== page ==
^ Born on 28 March 1861: Alphonse-Étienne Dinet “Nasreddine”, Paris French painter specialized in Orientalism, who died on 24 December 1929. After Dinet converted to Islam he took the name el-Hadj Nasr Ed Dine Dini. Rather than a renunciation of his French heritage he sought to reconcile the two peoples and achieve equal rights and respect for the Algerians. — {Durant le Ramadan, c'est après le coucher du soleil que Dinet dinait.} _ {There is no evidence that, Oriental or not, there was ever painted a Dinet dinette.}
— Etienne Dinet spent almost 50 years living in southern Algeria and he holds a very special position in the history of Orientalist painting. His empathy and understanding of the Algerians lend his works an authenticity rarely surpassed, each being infused with his unique talent and intensity of emotion. During the first half of the 19th century, French touring painters (voyageurs) were normally attached to military, scientific or diplomatic missions, but by 1870 the Orientalists tended to prefer to travel alone, although nevertheless depending heavily upon official sponsorship and commissions. Dinet on the other hand quickly gained public acclaim for his talent alone, rapidly developing his own unique plein air style.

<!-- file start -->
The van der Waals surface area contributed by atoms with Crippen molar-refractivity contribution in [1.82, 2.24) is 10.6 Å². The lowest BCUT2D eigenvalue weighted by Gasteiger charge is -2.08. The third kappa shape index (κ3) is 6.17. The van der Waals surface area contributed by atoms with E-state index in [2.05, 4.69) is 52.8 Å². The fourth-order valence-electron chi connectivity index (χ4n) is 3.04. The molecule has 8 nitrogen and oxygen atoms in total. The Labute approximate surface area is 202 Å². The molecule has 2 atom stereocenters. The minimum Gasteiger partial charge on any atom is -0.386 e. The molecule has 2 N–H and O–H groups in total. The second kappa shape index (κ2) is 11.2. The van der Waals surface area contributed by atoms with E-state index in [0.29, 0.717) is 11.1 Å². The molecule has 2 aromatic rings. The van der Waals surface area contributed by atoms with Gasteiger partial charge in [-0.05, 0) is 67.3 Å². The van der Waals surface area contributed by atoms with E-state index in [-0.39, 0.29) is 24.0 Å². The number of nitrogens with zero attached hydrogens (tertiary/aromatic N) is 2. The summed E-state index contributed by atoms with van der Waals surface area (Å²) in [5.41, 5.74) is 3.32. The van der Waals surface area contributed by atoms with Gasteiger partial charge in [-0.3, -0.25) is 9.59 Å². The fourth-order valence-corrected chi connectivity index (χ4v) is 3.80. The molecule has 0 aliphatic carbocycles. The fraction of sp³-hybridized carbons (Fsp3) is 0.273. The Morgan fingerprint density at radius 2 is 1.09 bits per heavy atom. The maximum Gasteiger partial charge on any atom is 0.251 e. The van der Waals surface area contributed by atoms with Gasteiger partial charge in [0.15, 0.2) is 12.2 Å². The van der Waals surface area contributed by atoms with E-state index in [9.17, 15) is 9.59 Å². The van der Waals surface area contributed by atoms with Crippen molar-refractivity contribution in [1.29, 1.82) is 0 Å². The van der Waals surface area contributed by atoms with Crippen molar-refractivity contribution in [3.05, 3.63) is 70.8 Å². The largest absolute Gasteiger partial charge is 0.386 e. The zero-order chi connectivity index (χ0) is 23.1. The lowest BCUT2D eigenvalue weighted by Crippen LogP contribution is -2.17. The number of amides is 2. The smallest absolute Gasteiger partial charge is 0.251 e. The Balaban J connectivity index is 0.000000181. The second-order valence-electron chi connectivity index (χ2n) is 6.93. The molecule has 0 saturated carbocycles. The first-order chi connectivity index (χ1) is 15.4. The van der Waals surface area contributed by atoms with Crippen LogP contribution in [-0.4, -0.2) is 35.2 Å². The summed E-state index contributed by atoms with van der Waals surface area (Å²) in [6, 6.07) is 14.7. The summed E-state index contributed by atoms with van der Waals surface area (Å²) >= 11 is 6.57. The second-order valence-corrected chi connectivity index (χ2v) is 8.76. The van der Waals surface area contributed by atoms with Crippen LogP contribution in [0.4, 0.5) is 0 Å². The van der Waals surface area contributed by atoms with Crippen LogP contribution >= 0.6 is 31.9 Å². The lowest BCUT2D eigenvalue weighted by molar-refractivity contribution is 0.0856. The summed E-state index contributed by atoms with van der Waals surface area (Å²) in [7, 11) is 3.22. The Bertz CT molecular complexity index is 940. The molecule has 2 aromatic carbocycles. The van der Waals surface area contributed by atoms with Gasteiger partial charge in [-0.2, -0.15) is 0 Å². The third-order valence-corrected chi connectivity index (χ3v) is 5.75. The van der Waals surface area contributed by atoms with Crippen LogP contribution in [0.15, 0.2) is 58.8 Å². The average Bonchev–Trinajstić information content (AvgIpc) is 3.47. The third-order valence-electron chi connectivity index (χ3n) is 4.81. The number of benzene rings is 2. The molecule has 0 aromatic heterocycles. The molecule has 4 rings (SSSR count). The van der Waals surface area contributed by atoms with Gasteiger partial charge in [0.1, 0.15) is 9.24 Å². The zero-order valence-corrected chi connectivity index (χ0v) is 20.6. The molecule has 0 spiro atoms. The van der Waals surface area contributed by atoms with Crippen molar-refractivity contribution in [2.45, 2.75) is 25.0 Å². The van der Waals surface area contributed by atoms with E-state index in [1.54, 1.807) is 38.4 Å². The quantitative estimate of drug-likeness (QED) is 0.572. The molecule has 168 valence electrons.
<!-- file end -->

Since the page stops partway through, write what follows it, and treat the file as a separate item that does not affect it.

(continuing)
He was born in Paris into a prosperous middle-class family. His father was the president of the Seine civil court. His mother was a devotee of the fine arts, whose influence could already be seen in his enthusiasm for drawing from the age of five.
     1871 Enters the Lycée Henri IV in Paris as a border. Shows interest in history, geography, and in drawing in which he wins a first prize.
      1879 Having passed his baccalauréat exams, Dinet begins his military service in Granville, Normandy, where his free time is employed in drawing and painting.